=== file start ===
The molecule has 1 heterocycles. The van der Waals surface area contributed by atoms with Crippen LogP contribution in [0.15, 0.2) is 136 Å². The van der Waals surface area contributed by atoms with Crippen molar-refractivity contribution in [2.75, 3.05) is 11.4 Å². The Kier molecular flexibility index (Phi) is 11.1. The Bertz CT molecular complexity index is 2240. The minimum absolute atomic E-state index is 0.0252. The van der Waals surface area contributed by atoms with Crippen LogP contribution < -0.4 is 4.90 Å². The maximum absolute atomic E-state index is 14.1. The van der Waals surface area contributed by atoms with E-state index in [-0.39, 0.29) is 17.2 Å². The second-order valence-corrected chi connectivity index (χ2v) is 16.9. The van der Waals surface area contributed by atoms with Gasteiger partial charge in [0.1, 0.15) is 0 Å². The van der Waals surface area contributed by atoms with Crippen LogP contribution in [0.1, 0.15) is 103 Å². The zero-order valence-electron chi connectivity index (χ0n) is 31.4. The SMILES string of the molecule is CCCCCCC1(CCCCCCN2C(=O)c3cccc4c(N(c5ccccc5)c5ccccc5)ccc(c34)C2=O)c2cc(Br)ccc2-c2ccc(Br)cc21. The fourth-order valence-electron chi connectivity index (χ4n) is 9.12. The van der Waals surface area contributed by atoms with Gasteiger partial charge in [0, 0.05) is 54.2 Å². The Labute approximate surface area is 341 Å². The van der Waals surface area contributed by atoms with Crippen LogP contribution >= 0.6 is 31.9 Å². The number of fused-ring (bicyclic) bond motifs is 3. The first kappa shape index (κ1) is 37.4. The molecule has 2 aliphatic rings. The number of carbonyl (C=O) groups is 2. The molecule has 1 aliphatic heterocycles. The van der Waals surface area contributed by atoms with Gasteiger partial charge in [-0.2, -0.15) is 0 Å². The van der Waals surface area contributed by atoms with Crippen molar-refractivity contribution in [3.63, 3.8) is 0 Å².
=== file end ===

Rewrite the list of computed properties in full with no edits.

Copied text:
The molecule has 1 heterocycles. The van der Waals surface area contributed by atoms with Crippen LogP contribution in [0.15, 0.2) is 136 Å². The van der Waals surface area contributed by atoms with Crippen molar-refractivity contribution in [2.75, 3.05) is 11.4 Å². The Kier molecular flexibility index (Phi) is 11.1. The Bertz CT molecular complexity index is 2240. The minimum absolute atomic E-state index is 0.0252. The van der Waals surface area contributed by atoms with Crippen LogP contribution < -0.4 is 4.90 Å². The maximum absolute atomic E-state index is 14.1. The van der Waals surface area contributed by atoms with E-state index in [-0.39, 0.29) is 17.2 Å². The second-order valence-corrected chi connectivity index (χ2v) is 16.9. The van der Waals surface area contributed by atoms with Gasteiger partial charge in [0.1, 0.15) is 0 Å². The van der Waals surface area contributed by atoms with Crippen LogP contribution in [0.1, 0.15) is 103 Å². The zero-order valence-electron chi connectivity index (χ0n) is 31.4. The SMILES string of the molecule is CCCCCCC1(CCCCCCN2C(=O)c3cccc4c(N(c5ccccc5)c5ccccc5)ccc(c34)C2=O)c2cc(Br)ccc2-c2ccc(Br)cc21. The fourth-order valence-electron chi connectivity index (χ4n) is 9.12. The van der Waals surface area contributed by atoms with Gasteiger partial charge in [0, 0.05) is 54.2 Å². The Labute approximate surface area is 341 Å². The van der Waals surface area contributed by atoms with Crippen LogP contribution >= 0.6 is 31.9 Å². The number of fused-ring (bicyclic) bond motifs is 3. The first kappa shape index (κ1) is 37.4. The molecule has 2 aliphatic rings. The number of carbonyl (C=O) groups is 2. The molecule has 1 aliphatic heterocycles. The van der Waals surface area contributed by atoms with Gasteiger partial charge in [-0.2, -0.15) is 0 Å². The van der Waals surface area contributed by atoms with Crippen molar-refractivity contribution in [3.63, 3.8) is 0 Å².